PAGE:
Bought as a gift for my college-age grandson. I've heard this guy Nietzsche is good, though he could have made his name easier to spell.
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on July 24, 2014
An important consideration of the impact of Historicism. Nietzsche makes a clear case for the positive and negative aspects of the rise of historical consciousness and how men should behave in light of Post-Hegelian ideas.

I cannot speak to the quality of the translation, but the prose is accessible and the small size of the book makes it easy to carry around.
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on August 5, 2013
this book is very interesting for Philosophy class. This book is about how Friedrich Nietzsche discusses his approach to philosophy. Nietzsche seeks to discover about how he came about and where is God. Nietzsche calls himself a "substance."
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on March 14, 2012
Oh god this was fun. Nietzsche's confrontational writing style is such a breath of fresh air compared to so much of pre-20th century German philosophical writing. There are a lot of really good observations crammed into this small piece. The recognition that people often fetishize the past as a way of condemning the skills and talents of their own time, the ways that Christian millenarian beliefs stifle personal creativity and expression. But my favorite thing about this text is how he shows that a hyper-awareness of history more often then not leads to malaise and inaction rather then to some overly contrived idea of wisdom and fulfillment, (Dostoevsky's Underground Man, anyone?) If nothing else, its got more exclamation marks than any other philosophic text I've ever read. Highly recommended.
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on January 2, 2001
This book is different than Nietzsche's well-known major works. It does not explicitly examine the nature of morality, the master/slave relationship, or related questions. Instead, it questions the relationship of historical knowledge to life in the present. By "present", Nietzsche does not mean some specific century or decade, but rather the present we perpetually find ourselves in as human beings.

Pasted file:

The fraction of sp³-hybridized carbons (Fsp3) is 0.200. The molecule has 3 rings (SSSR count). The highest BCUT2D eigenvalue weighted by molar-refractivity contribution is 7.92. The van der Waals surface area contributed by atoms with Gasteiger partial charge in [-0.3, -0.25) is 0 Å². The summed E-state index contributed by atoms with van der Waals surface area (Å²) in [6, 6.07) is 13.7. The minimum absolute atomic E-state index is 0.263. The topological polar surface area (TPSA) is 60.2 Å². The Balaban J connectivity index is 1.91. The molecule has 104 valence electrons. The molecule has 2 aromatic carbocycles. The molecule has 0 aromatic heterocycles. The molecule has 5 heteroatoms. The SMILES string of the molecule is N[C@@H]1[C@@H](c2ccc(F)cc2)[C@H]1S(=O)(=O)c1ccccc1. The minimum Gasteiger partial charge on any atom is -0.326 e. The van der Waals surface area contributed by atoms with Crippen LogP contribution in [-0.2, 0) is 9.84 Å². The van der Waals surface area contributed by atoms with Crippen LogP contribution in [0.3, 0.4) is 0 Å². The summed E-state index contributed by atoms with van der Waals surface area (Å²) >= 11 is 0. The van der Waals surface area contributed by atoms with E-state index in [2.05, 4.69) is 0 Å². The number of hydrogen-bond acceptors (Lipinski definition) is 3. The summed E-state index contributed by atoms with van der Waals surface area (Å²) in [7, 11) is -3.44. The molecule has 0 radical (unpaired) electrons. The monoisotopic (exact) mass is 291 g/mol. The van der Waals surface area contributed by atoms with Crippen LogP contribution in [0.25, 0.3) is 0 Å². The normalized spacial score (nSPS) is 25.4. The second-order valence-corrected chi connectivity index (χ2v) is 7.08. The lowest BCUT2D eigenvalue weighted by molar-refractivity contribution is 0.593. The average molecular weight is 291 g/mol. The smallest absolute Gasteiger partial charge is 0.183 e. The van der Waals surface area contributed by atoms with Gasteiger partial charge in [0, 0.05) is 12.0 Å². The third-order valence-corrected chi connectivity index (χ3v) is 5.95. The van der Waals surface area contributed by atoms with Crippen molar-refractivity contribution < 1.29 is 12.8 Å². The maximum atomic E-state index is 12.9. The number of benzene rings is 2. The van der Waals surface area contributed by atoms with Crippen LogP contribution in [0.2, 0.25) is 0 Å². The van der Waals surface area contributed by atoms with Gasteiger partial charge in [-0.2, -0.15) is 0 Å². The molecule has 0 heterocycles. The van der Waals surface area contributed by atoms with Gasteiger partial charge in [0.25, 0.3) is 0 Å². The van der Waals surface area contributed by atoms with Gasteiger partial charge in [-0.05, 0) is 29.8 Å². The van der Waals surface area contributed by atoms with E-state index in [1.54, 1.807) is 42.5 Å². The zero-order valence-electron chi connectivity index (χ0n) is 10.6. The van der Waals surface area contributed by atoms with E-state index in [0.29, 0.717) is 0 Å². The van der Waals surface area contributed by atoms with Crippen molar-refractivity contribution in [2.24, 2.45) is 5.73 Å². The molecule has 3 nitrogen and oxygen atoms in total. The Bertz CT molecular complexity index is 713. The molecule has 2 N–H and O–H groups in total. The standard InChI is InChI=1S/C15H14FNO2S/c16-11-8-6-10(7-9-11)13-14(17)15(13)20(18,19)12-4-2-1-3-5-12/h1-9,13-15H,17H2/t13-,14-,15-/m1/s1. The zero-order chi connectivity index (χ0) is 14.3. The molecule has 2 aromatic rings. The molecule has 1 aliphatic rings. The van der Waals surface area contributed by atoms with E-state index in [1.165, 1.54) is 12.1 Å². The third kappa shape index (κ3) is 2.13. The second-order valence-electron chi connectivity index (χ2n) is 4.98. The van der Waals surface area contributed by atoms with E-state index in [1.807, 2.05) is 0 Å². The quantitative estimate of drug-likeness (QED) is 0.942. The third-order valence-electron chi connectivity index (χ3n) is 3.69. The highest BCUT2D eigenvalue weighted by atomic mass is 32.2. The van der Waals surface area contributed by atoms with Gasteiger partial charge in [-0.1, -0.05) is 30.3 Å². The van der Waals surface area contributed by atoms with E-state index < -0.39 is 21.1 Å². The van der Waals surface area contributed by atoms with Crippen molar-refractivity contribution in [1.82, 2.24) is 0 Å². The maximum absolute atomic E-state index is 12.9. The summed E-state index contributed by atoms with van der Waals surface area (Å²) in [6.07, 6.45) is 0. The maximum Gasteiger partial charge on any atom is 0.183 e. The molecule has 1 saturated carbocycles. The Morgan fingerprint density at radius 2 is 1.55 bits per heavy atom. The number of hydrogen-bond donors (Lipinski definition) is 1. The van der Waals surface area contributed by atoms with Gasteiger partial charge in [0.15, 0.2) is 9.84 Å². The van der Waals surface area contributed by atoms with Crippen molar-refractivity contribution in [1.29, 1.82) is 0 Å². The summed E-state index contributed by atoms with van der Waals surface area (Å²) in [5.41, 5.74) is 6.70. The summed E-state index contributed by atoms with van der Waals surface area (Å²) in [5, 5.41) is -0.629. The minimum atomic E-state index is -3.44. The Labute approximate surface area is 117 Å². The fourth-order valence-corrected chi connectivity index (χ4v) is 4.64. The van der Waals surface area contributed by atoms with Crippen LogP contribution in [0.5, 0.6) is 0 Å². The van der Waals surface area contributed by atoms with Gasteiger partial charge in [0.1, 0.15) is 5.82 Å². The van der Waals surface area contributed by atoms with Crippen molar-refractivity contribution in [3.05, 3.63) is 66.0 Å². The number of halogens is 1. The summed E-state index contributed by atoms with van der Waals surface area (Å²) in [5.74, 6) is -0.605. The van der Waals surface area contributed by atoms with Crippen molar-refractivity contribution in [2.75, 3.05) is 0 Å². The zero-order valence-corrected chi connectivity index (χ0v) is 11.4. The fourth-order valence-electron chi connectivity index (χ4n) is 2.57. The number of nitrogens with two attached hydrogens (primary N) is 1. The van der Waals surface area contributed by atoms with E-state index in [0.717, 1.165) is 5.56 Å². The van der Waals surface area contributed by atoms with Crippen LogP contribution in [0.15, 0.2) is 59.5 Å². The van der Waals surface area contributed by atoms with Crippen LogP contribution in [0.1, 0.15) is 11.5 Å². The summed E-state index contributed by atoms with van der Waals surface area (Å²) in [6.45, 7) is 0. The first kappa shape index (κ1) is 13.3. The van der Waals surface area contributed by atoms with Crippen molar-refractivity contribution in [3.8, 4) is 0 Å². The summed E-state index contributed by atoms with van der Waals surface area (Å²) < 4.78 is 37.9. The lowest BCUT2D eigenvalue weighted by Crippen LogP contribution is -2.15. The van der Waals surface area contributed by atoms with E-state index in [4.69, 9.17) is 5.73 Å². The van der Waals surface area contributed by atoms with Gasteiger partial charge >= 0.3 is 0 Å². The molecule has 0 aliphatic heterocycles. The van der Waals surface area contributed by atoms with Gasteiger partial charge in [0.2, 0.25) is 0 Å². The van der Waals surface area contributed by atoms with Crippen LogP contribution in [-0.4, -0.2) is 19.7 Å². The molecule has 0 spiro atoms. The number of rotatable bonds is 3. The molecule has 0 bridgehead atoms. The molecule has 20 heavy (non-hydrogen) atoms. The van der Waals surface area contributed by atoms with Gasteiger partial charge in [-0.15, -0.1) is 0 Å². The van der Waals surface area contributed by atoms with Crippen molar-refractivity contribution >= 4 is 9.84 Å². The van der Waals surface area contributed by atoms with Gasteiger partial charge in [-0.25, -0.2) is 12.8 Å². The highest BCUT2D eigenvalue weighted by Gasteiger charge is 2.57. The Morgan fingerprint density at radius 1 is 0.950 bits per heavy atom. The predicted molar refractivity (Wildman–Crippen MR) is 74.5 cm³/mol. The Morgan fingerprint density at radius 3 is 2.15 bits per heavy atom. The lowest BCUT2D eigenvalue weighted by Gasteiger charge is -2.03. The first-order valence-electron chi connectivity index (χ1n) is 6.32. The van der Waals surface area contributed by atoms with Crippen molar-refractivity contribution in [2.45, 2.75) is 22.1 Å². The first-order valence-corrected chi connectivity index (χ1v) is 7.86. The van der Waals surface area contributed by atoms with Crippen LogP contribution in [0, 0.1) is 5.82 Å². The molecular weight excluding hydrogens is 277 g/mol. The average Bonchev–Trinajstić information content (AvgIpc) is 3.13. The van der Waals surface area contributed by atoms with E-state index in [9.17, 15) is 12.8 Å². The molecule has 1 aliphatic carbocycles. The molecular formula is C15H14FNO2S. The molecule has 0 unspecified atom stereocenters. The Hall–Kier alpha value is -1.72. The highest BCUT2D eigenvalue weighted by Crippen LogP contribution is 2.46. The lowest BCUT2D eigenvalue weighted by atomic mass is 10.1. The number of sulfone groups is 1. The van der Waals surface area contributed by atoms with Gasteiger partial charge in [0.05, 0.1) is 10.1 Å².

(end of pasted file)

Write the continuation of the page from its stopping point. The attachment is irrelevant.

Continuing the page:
Nietzsche asks: given that we always live in such a present, why do we want or need historical knowledge? Animals live without a historical sense: they do not reflect on the past or contemplate their future -- they simply live from moment to moment in the eternal present that humans perpetually avoid. And generally, Nietzsche notes, animals seem happier than human beings: more spontaneous, more cheerful, less given to morbid and resentful states of mind.
Given these differences, should humans abandon the study of history and try to live in the present like animals? No, says Nietzsche, this relation to history is the true source of human uniqueness and achievement. The question is not "Should we study history?" but rather, "What history should we study, and in what amount?" The answer, says Nietzsche, is history that gives us a proper appreciation of life's difficulties and the struggles that have preceded us, but which nonetheless spurs us to creative action in the present. We should never study history for history's sake; rather, we should study it with a view to understanding and surpassing our present.
This is a short, powerful volume, dense with ideas but astoundingly clear.